MacNutt Prays for Healing

MacNutt_review_20200515Francis MacNutt.  2009.  Healing (Orig Pub 1974).  Notre Dame:  Ave Maria Press.

Review by Stephen W. Hiemstra

Chess. On the chessboard of life, what piece are you; what piece is Christ Jesus?

If you are Christian, our creator God is the crafter of the chess pieces; not one of them.  Still, when we pray, God is often assigned the role of a pawn in our lives.

For example, I have a neighbor who thinks of prayer as nothing more than happy thoughts that bounce off the ceiling.  In a world where people talk about prayer as nothing more than happy thoughts, what is authentic Christian prayer?

Francis MacNutt, in his book—Healing, observes that:  most traditional [Christians] have little difficulty in believing in divine healing.  What was difficult to believe that healing could be an ordinary, common activity of Christian life (10).  Citing Matthew 10: 7-8 [1] and a talk by Alfred Price in 1960, MacNutt observes:  if the church still claimed Christ’s commission to preach, what happened to the second commission to heal and cast out demons? (9)  In his own experience with healing prayer, about half of those he prayed for with physical ailments experienced healing or substantial improvements and three-quarters of those prayed for with emotional or spiritual problems experienced healing (11).

What is your experience with healing prayer?

Francis MacNutt is a Dominican priest, a leader in the Catholic Charismatic Renewal, and founder of Christian Healing Ministries[2].  He studied at Harvard University and Catholic University of America in Washington DC, and holds a doctor of philosophy degree in theology [3].  His book divides into four parts which are preceded by a preface and followed by appendices and an epilogue.  The four parts are entitled:

  1. The Healing Ministry—Its underlying Meaning and Importance;
  2. Faith, Hope, and Charity as They Touch Upon the Healing Ministry;
  3. The Four Basic Kinds of Healing and How to Pray for Each; and
  4. Special Considerations.

Although I often skip appendices and epilogues in my own reading, here it would be a mistake.

The epilogue includes the fascinating testimony of a Lakota (Sioux) Indian who attended a healing service in South Dakota and experienced miraculous healing of a mouth full of cavities (264-266).  As I read this story on a Saturday, I was experiencing an extreme toothache (I had trouble eating because of the pain); needed medication just to finish the reading; and I had already made a dentist appointment for Monday morning.  However, the story induced me to pray to God about my tooth—something that I had never done before.  Before Monday morning the pain was gone and my dentist found no evidence of an infection.  Meanwhile, the arthritis in my right foot that normally bothered me was mysteriously absent.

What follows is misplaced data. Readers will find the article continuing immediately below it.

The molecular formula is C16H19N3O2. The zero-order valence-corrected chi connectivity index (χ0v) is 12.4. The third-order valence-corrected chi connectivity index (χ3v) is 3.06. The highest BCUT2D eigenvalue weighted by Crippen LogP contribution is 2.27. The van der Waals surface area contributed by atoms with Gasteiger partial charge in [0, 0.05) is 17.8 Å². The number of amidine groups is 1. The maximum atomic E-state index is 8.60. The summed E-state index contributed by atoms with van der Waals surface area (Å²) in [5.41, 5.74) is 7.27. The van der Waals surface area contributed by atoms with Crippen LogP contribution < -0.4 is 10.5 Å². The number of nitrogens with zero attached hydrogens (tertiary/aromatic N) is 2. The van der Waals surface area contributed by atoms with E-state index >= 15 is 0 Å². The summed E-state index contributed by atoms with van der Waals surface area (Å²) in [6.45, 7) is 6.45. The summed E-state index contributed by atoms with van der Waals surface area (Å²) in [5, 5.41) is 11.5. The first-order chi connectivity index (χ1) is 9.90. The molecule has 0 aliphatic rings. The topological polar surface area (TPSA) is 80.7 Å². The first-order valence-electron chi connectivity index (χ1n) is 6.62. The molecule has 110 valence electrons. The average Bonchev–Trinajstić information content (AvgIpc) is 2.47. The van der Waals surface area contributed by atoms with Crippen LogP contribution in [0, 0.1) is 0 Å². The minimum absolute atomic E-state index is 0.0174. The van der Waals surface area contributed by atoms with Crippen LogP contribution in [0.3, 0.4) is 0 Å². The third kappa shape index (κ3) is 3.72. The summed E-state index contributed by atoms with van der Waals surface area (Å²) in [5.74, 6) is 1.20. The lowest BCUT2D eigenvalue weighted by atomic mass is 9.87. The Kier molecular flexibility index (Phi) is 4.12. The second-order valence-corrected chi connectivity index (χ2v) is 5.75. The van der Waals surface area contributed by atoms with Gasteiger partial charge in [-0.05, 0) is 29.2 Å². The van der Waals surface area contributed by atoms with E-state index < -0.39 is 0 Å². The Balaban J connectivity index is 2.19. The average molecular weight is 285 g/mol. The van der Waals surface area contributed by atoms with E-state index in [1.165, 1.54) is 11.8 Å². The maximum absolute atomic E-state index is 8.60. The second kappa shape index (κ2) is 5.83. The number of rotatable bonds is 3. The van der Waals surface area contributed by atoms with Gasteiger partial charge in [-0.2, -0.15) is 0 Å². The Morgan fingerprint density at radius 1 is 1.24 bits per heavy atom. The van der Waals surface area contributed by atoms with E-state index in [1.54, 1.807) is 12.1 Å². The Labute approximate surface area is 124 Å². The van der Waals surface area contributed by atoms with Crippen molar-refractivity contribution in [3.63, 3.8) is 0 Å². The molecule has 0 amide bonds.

In talking about healing ministry, MacNutt cites 5 basic arguments why prayer cannot lead to healing:

  1. We want nothing to do with faith healing—faith healers are religious quacks (32-33).
  2. My sickness is a cross sent from God—as if God wanted you to suffer (33-34).
  3. It takes a saint to work a miracle and I am no saint—asking for healing is a sign of excessive pride (34-35).
  4. We do not need signs and wonders anymore; we have faith—the apostolic era is over (35).
  5. Miracles do not take place; they only represent a primitive way of expressing reality—a pre-scientific explanation (36).

MacNutt’s review of these arguments against the possibility of healing is helpful in establishing a balanced conversation—especially if you have witnessed the healing power of prayer first hand.

Prayer for healing needs to be specific in MacNutt’s experience.  As such, he list 4 types of healing needs (130), including prayer for:

  1. Repentance of sin (spiritual healing).
  2. Emotional (or relational) healing.
  3. Physical healing. And
  4. Deliverance (healing from spiritual oppression).

Distinguishing the different types of healing needs is important because many charismatic writers lump all healing needs into deliverance prayer.

The Apostle Paul writes:  the Spirit helps us in our weakness. For we do not know what to pray for as we ought, but the Spirit himself intercedes for us with groanings too deep for words (Romans 8:26 ESV).  The Holy Spirit is the conduit between us and the Triune God in prayer.  Healing prayer is accordingly the work of the Holy Spirit and an important sign of God’s sovereignty at work in our lives.

One of the signs of God’s answer to healing prayer is that more healing is offered than is asked for—this is God’s abundant grace overflowing into our lives [4].  My healed toothache is not unique.  Although I prayed about tooth pain, I experienced healing both in teeth and feet—a sign of God’s abundant grace.

Reading Francis MacNutt’s Healing helped expand my prayer life. Stepping out to pray for healing fully expecting God to intervene and heal is risky. Healing prayer assumes we truly believe that God exists, cares for us, and is powerful enough to intervene in our lives—things that I and most postmodern Christians struggle with.  MacNutt’s clinical writing style and systemic thinking makes him a credible writer and makes the book helpful in advising people about healing prayer.  I commend the book. I have gifted friends with this book for years.


[1]The kingdom of heaven is at hand. Heal the sick, raise the dead, cleanse lepers, cast out demons. You received without paying; give without pay (Matthew 10:5-8 ESV).


[3] After leaving the Dominicans, MacNutt received a special dispensation

[4] The Apostle John writes of recognizing the risen Christ through the miracles of abundance:  abundant wine (John 2), abundant loaves of bread (John 6), and abundant fish (John 21).

MacNutt Prays for Healin

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